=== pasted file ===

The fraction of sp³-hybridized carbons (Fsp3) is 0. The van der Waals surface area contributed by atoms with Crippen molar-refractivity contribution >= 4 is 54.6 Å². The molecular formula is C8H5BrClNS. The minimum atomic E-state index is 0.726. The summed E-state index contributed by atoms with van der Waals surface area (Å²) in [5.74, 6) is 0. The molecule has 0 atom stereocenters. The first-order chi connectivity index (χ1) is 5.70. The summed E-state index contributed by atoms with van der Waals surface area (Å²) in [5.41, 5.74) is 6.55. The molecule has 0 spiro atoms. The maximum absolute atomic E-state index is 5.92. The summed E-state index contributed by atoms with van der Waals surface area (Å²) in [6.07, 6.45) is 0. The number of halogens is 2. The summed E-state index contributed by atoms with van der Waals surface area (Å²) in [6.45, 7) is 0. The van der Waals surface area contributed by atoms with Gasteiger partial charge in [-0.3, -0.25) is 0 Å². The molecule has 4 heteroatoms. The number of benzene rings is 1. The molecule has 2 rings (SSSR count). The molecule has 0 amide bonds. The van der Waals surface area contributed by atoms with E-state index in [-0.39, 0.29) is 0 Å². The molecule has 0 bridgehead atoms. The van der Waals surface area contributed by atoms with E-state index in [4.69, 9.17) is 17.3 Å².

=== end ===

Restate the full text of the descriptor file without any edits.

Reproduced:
The fraction of sp³-hybridized carbons (Fsp3) is 0. The van der Waals surface area contributed by atoms with Crippen molar-refractivity contribution >= 4 is 54.6 Å². The molecular formula is C8H5BrClNS. The minimum atomic E-state index is 0.726. The summed E-state index contributed by atoms with van der Waals surface area (Å²) in [5.74, 6) is 0. The molecule has 0 atom stereocenters. The first-order chi connectivity index (χ1) is 5.70. The summed E-state index contributed by atoms with van der Waals surface area (Å²) in [5.41, 5.74) is 6.55. The molecule has 0 spiro atoms. The maximum absolute atomic E-state index is 5.92. The summed E-state index contributed by atoms with van der Waals surface area (Å²) in [6.07, 6.45) is 0. The number of halogens is 2. The summed E-state index contributed by atoms with van der Waals surface area (Å²) in [6.45, 7) is 0. The van der Waals surface area contributed by atoms with Gasteiger partial charge in [-0.3, -0.25) is 0 Å². The molecule has 4 heteroatoms. The number of benzene rings is 1. The molecule has 2 rings (SSSR count). The molecule has 0 amide bonds. The van der Waals surface area contributed by atoms with E-state index in [-0.39, 0.29) is 0 Å². The molecule has 0 bridgehead atoms. The van der Waals surface area contributed by atoms with E-state index in [4.69, 9.17) is 17.3 Å².